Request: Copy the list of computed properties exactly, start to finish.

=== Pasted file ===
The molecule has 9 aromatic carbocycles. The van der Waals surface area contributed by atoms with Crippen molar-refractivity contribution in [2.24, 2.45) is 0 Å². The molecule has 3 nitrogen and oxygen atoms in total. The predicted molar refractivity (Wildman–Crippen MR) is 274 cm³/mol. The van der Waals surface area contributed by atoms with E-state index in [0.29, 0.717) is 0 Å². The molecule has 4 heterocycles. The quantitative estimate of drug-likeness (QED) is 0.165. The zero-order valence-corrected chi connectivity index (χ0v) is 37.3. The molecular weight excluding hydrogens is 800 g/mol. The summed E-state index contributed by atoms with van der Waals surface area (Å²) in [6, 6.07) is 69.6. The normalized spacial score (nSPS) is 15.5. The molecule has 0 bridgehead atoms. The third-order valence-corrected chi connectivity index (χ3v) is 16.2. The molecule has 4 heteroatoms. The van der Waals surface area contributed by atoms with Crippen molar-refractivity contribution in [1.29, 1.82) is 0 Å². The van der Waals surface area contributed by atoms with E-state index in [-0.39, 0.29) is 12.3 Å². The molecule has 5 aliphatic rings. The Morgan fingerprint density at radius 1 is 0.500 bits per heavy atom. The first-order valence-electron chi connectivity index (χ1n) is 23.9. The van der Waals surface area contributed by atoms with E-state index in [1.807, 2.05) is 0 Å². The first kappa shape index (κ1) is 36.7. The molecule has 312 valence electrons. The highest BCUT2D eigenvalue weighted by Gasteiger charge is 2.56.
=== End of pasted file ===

The molecule has 9 aromatic carbocycles. The van der Waals surface area contributed by atoms with Crippen molar-refractivity contribution in [2.24, 2.45) is 0 Å². The molecule has 3 nitrogen and oxygen atoms in total. The predicted molar refractivity (Wildman–Crippen MR) is 274 cm³/mol. The van der Waals surface area contributed by atoms with E-state index in [0.29, 0.717) is 0 Å². The molecule has 4 heterocycles. The quantitative estimate of drug-likeness (QED) is 0.165. The zero-order valence-corrected chi connectivity index (χ0v) is 37.3. The molecular weight excluding hydrogens is 800 g/mol. The summed E-state index contributed by atoms with van der Waals surface area (Å²) in [6, 6.07) is 69.6. The normalized spacial score (nSPS) is 15.5. The molecule has 0 bridgehead atoms. The third-order valence-corrected chi connectivity index (χ3v) is 16.2. The molecule has 4 heteroatoms. The van der Waals surface area contributed by atoms with Crippen molar-refractivity contribution in [1.29, 1.82) is 0 Å². The van der Waals surface area contributed by atoms with E-state index in [-0.39, 0.29) is 12.3 Å². The molecule has 5 aliphatic rings. The Morgan fingerprint density at radius 1 is 0.500 bits per heavy atom. The first-order valence-electron chi connectivity index (χ1n) is 23.9. The van der Waals surface area contributed by atoms with E-state index in [1.807, 2.05) is 0 Å². The first kappa shape index (κ1) is 36.7. The molecule has 312 valence electrons. The highest BCUT2D eigenvalue weighted by Gasteiger charge is 2.56.